It takes colossal gall, not just showmanship, for a football team to do a dance, a rap and a little brag-a-loo on videotape before a season even starts.
If you have won the Super Bowl the year before, OK, you deserve to literally sing your own praises. You have earned the right to release a cassette that tells the world what big, bad dudes you are.
The Chicago Bears got away with it last season. They produced a rock video about themselves long before they locked up their conference championship. For a franchise that had never so much as been to a Super Bowl, that took guts.
What laughing stocks the Bears could have been had they stumbled just once in the NFL's playoffs. Soldier Field fans would have taken their "Super Bowl Shuffle" cassettes and flung them into the lake.
They might have told the players to go jump into it, too, for that matter. Which, considering the size of a certain No. 72 on the Bear line, would have resulted in the Great Chicago Flood.
Clever marketing people quickly realized how successful such cassettes could be, particularly in this, the MTV generation. You could set a belch to music and some kids would buy it. Young people today who serve with the military overseas probably refuse to watch anything but Video Free Europe.
Unlucky us. Because of the Bears, we are now in for a spate of video raps. Already the New York Mets have released theirs, which is reason No. 32 on our list of 50 Reasons Why America Wants the Houston Astros to Win the National League playoffs.
Someone undoubtedly convinced the Raiders that the time was right for their own video rap, that before the 1986 season even got under way, they should gather in a studio and put a little street poetry to music.
So, they did it. They rapped all day and all night. They were absolutely full of rap.
Now they are 0-2, and the "Silver and Black Attack" is not exactly zooming up the Billboard Top 40 with a bullet.
In fact, it ought to be updated.
We are the Silver and Black Attack,
If you bought our tape, you want your money back.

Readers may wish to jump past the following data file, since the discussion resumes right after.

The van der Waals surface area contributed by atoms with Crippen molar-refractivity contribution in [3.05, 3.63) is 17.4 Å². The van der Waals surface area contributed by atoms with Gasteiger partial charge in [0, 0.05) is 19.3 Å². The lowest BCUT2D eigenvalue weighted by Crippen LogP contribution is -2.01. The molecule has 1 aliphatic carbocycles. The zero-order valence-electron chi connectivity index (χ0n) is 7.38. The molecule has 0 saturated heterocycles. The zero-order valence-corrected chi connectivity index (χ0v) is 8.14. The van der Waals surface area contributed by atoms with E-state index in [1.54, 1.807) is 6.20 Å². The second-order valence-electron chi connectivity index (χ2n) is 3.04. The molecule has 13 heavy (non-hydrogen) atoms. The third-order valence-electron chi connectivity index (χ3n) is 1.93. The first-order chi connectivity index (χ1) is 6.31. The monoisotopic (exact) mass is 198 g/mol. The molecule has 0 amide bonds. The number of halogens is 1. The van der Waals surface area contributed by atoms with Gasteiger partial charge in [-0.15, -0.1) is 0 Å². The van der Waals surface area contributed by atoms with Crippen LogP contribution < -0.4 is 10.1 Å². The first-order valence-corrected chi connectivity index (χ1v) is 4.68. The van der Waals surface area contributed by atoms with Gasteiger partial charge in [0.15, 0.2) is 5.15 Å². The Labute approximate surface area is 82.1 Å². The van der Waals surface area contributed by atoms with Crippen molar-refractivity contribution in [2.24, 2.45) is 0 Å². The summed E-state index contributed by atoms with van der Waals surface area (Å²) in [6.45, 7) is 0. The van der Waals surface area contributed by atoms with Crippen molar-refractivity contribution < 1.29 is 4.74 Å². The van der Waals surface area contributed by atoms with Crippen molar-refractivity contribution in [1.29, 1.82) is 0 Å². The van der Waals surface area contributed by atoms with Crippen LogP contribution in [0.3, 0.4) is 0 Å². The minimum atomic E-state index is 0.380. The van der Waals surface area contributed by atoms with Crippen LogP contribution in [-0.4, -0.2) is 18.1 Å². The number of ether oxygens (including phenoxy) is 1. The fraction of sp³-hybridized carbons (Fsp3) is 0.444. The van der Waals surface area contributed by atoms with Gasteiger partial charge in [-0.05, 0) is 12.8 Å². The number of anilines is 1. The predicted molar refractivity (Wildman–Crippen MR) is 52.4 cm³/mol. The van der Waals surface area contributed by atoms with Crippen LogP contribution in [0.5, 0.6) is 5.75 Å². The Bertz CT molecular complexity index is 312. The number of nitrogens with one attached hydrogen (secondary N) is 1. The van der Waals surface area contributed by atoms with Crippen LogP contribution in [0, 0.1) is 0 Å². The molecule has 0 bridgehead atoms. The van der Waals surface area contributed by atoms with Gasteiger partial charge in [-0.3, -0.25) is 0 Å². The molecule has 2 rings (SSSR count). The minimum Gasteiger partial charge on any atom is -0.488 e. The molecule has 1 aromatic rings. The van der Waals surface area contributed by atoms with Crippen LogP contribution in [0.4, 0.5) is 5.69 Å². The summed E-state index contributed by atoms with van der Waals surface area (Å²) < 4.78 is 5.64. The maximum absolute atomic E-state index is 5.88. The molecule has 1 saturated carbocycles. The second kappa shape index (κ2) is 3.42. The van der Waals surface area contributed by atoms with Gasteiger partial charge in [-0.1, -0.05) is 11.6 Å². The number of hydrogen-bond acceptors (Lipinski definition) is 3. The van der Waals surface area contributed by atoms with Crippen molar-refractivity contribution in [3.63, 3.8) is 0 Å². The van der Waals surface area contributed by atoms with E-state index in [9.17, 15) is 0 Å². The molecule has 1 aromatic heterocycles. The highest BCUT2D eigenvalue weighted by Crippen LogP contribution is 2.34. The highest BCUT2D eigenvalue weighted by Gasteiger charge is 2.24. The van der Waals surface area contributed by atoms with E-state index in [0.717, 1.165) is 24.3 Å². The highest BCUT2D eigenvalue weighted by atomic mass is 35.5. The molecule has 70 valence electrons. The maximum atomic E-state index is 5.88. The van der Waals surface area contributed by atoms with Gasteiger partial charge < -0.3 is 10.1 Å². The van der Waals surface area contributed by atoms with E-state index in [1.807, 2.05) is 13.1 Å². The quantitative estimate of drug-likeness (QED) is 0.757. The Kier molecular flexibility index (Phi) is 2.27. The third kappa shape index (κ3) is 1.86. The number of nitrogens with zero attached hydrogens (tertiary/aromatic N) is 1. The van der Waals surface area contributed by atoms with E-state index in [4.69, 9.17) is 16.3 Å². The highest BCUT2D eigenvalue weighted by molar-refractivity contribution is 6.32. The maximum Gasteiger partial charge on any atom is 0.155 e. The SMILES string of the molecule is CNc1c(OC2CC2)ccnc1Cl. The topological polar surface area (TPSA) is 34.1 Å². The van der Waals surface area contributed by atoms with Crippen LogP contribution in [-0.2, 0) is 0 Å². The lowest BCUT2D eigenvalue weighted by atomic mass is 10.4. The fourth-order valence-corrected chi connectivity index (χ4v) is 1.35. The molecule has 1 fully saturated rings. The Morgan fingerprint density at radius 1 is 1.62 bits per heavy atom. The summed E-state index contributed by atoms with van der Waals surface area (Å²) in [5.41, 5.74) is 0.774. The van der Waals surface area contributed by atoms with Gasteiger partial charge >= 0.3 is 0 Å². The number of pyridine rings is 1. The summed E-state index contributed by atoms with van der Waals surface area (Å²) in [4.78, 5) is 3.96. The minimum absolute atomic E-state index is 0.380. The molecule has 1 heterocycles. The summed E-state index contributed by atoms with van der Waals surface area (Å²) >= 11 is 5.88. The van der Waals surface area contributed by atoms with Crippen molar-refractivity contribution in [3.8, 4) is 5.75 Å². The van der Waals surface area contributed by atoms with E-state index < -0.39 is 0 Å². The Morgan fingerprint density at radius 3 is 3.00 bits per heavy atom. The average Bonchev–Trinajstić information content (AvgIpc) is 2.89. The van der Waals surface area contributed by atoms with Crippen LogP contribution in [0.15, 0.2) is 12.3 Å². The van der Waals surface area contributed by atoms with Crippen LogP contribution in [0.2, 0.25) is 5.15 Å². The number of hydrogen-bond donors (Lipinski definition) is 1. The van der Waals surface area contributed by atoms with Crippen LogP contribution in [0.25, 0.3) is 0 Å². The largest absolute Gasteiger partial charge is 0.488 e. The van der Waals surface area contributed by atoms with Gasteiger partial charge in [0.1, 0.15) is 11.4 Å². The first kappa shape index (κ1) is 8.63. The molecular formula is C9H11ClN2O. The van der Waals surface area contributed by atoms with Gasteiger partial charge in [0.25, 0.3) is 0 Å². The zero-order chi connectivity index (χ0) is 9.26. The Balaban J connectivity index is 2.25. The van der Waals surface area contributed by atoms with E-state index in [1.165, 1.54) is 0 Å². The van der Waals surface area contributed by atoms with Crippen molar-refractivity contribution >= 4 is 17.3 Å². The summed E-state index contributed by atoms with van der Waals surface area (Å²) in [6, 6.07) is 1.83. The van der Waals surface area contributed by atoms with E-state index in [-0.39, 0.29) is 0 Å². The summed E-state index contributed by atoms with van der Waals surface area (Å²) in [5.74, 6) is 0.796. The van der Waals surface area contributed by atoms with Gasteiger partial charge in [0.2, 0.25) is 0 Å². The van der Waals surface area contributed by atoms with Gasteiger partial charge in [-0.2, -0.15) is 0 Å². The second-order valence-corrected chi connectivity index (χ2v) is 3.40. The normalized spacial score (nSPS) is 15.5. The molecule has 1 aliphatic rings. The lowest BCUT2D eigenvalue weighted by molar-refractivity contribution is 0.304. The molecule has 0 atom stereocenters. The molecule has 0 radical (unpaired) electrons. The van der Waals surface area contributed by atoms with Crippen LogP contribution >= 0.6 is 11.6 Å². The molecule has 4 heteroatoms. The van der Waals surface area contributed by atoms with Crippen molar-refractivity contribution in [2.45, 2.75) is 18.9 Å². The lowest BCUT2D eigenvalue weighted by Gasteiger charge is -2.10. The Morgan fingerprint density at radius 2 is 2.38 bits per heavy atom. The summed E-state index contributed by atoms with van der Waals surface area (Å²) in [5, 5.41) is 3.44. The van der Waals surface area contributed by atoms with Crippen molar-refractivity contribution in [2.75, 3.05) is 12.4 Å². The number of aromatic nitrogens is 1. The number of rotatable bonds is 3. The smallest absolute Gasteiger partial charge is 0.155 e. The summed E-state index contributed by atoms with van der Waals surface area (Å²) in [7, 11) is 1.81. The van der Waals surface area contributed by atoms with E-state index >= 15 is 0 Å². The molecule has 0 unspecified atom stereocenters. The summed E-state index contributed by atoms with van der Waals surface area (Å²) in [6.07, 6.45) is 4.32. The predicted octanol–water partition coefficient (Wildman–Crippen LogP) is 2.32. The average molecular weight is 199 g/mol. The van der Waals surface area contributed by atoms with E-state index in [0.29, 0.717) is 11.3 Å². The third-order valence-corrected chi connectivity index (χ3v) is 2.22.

We're just not playin' the way we oughta,
We ain't got a point in the whole fourth quarter.
The Bears must be getting a good belly laugh out of teams such as the Raiders and Mets. Just as they must have been thinking when opponents spent the winter emulating their 46 defense, the Bears probably heard about these copycat videos and said to themselves: "Real original."
The least the Raiders could have done was keep their video session a secret until they played a few football games.
If these guys don't start winning pretty soon, we are going to look at that video and ask: "What's wrong with this picture?" Because some of the guys singing won't be with the team any more.
This could turn out to be the "Howard the Duck" of sports videos.
Should the Raiders lose to the New York Giants in their next outing, which is not inconceivable, their record will have sunk to 0-3 for the first time since 1962--when they lost their first 13 games.
They lost their first two games of that season to the New York Titans and Dallas Texans, and by the fifth week, the Raiders attracted a whopping home crowd of 7,000.
This year's Raiders will not lose their first 13 games. I think. At least I'm positive that they will not go 0-16. After all, on the 16th week of the schedule, they get to play Indianapolis.
Between now and then, they will try to discover what--if anything--is seriously wrong with them. To vilify a team that is 0-2 is a numskull and kneejerk thing to do, but it is certainly proper to scan the Raider roster at this point and wonder what's wrong with it.
By now, half the wolves of Los Angeles already are baying about the quarterback, Marc Wilson. It will be difficult to reassure these people that Wilson did play well in the season opener at Denver, and that Wilson is hardly the first quarterback to have trouble playing well at Washington. These are as tough as road games get.
There probably is nothing wrong with the Raiders that cannot be corrected in time. Second-string quarterbacks can be the answer sometimes, as the Redskins found out after Joe Theismann's career-ending injury, but Chicago's second-string quarterback did not exactly look like Jim McMahon on Sunday. And the San Francisco 49ers definitely missed Joe Montana.
We must give the Raiders a little more time, and a couple of home games, before we make up our minds how good they are or are not.
In the meantime, take that video and punt it.